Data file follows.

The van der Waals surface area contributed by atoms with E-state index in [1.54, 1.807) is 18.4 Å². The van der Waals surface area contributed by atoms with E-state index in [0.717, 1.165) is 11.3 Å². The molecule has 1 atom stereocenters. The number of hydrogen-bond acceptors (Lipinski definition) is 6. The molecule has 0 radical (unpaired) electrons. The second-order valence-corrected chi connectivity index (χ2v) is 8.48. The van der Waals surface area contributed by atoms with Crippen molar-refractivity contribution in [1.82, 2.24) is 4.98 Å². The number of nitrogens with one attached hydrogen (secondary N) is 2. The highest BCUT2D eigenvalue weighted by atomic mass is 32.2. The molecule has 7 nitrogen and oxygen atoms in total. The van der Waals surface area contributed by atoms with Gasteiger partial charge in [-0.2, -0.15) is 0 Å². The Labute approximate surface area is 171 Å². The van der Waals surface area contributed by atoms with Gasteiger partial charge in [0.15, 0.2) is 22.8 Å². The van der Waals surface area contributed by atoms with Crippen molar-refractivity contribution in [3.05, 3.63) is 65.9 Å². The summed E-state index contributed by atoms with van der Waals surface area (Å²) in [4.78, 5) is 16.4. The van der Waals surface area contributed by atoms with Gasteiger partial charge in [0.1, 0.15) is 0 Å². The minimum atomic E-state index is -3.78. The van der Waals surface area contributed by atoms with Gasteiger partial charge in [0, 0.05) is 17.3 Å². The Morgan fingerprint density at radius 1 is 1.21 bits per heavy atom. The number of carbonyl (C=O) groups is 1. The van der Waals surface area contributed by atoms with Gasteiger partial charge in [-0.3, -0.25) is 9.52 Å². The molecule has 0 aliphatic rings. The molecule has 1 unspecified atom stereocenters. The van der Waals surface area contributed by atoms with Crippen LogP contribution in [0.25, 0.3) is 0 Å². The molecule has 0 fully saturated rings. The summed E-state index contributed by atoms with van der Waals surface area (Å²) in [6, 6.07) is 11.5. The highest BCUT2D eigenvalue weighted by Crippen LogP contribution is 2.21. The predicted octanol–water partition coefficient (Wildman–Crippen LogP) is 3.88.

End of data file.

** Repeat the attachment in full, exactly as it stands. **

The van der Waals surface area contributed by atoms with E-state index in [1.54, 1.807) is 18.4 Å². The van der Waals surface area contributed by atoms with E-state index in [0.717, 1.165) is 11.3 Å². The molecule has 1 atom stereocenters. The number of hydrogen-bond acceptors (Lipinski definition) is 6. The molecule has 0 radical (unpaired) electrons. The second-order valence-corrected chi connectivity index (χ2v) is 8.48. The van der Waals surface area contributed by atoms with Crippen molar-refractivity contribution in [1.82, 2.24) is 4.98 Å². The number of nitrogens with one attached hydrogen (secondary N) is 2. The highest BCUT2D eigenvalue weighted by atomic mass is 32.2. The molecule has 7 nitrogen and oxygen atoms in total. The van der Waals surface area contributed by atoms with Gasteiger partial charge in [-0.2, -0.15) is 0 Å². The Labute approximate surface area is 171 Å². The van der Waals surface area contributed by atoms with Gasteiger partial charge in [0.15, 0.2) is 22.8 Å². The van der Waals surface area contributed by atoms with Crippen molar-refractivity contribution in [3.05, 3.63) is 65.9 Å². The summed E-state index contributed by atoms with van der Waals surface area (Å²) in [4.78, 5) is 16.4. The van der Waals surface area contributed by atoms with Gasteiger partial charge in [0.1, 0.15) is 0 Å². The minimum atomic E-state index is -3.78. The van der Waals surface area contributed by atoms with Gasteiger partial charge in [0, 0.05) is 17.3 Å². The Morgan fingerprint density at radius 1 is 1.21 bits per heavy atom. The number of carbonyl (C=O) groups is 1. The van der Waals surface area contributed by atoms with Gasteiger partial charge in [-0.3, -0.25) is 9.52 Å². The molecule has 0 aliphatic rings. The molecule has 1 unspecified atom stereocenters. The van der Waals surface area contributed by atoms with Crippen LogP contribution in [0.25, 0.3) is 0 Å². The molecule has 0 fully saturated rings. The summed E-state index contributed by atoms with van der Waals surface area (Å²) in [6, 6.07) is 11.5. The highest BCUT2D eigenvalue weighted by Crippen LogP contribution is 2.21. The predicted octanol–water partition coefficient (Wildman–Crippen LogP) is 3.88.